Aggressive Rooster -- hate the thought of butchering this pretty boy!

Discussion in 'Managing Your Flock' started by Orp, Jan 22, 2014.

  1. Orp

    Orp Out Of The Brooder

    Apr 9, 2010
    Northern Illinois
    I'm hoping that someone can give me guidance as to how to handles this fellow's behavior. He is an 18 month old Marans -- yeah, I read that some are aggressive. Problems began when I combined two flocks for the winter. I purchased the Marans straight run and, much to my dismay, ended up with 5 roosters. One of the five was dominant and he was the first to end up in the freezer. Four were given away or butchered. I kept "Silver Splash" who appeared to be submissive.

    For winter it was necessary for me to combine the youngsters with my older flock of hens and a black Araucana rooster I call Blackie. I did this over a week or so placing two at a time inside a dog crate, inside the coop so everyone could adjust. After a couple days I would let them out, then add 2 more. No problem . . . until it was time to introduce the Marans. Even though he had a hen to accompany him he immediately became upset attempting to "fight" with Blackie though the crate. By the second day he managed to draw blood. I was not there to witness the event but Blackie ended up with a broken leg. He is back to roosting now and I believe he has healed completely. Needless to say, I never did release the Silver Splash for fear of additional damage. He continues to live in the dog crate with the rest of the flock surrounding him.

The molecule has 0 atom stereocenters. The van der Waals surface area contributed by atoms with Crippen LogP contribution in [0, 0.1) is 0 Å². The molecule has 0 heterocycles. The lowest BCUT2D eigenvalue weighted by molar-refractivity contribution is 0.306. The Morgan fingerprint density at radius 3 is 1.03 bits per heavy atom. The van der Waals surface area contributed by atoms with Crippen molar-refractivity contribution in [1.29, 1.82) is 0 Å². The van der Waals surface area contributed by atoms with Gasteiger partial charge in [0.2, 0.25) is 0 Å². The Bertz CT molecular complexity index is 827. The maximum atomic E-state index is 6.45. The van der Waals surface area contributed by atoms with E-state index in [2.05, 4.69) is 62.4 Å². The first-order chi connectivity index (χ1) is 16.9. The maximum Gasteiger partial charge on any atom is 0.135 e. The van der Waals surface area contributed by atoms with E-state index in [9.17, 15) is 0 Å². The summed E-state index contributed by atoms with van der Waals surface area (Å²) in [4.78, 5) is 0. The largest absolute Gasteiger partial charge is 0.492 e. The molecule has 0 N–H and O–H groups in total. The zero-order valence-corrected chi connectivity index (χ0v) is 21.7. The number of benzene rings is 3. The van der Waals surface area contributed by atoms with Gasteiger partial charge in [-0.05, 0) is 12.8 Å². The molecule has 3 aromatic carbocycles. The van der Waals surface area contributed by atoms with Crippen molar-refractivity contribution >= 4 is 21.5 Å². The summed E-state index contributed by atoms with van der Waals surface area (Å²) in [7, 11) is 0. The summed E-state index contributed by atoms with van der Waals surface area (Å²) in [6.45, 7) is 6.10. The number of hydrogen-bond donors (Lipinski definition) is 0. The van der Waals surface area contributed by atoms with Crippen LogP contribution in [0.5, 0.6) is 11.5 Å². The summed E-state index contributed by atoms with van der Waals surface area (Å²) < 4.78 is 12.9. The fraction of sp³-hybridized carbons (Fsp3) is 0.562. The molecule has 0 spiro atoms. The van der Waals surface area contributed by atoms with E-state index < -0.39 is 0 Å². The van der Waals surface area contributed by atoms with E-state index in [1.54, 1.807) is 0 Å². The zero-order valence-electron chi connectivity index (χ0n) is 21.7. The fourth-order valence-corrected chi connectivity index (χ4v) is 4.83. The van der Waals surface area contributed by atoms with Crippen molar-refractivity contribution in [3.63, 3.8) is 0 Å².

His behavior is troubling. He attacks me daily when I feed and water. I am unable to open the crate door without taking measures to protect my hands. He is not interested in escaping, he really wants to attack me.

    I have to wait for the weather to warm up here before I attempt any "corrective behavior". Any advice out there? I have read previous threads that suggest holding him until he calms down. He is a fabulous looking fellow and I know he will do a great job in protecting the hens. I hate the thought of seeing him go.
  2. GD91

    GD91 Chillin' With My Peeps

    Aug 1, 2013
    He's just doing his job.

    One thing you could try.... bring him indoors with no food. Then he has to wait until you feed him. Maybe then he'll start to see you as a good thing....

    Or Rooster Dance at him! You'll look ridiculous, but it sometimes works.... [​IMG]

    Or bath him.... heard of that one to [​IMG] ......

    Or chase him around the yard.... [​IMG]

    Or clip his spurs...... [​IMG]

    Or walk off & ignore his behavior...... [​IMG]

    Or wrap yourself up so your just protected when you go out. Don't forget the beehive helmet, sunglasses & waders [​IMG] ...... [​IMG]

    Or put him in the freezer. This method works best. [​IMG]
  3. bobbi-j

    bobbi-j Flock Master

    Mar 15, 2010
    On the MN prairie.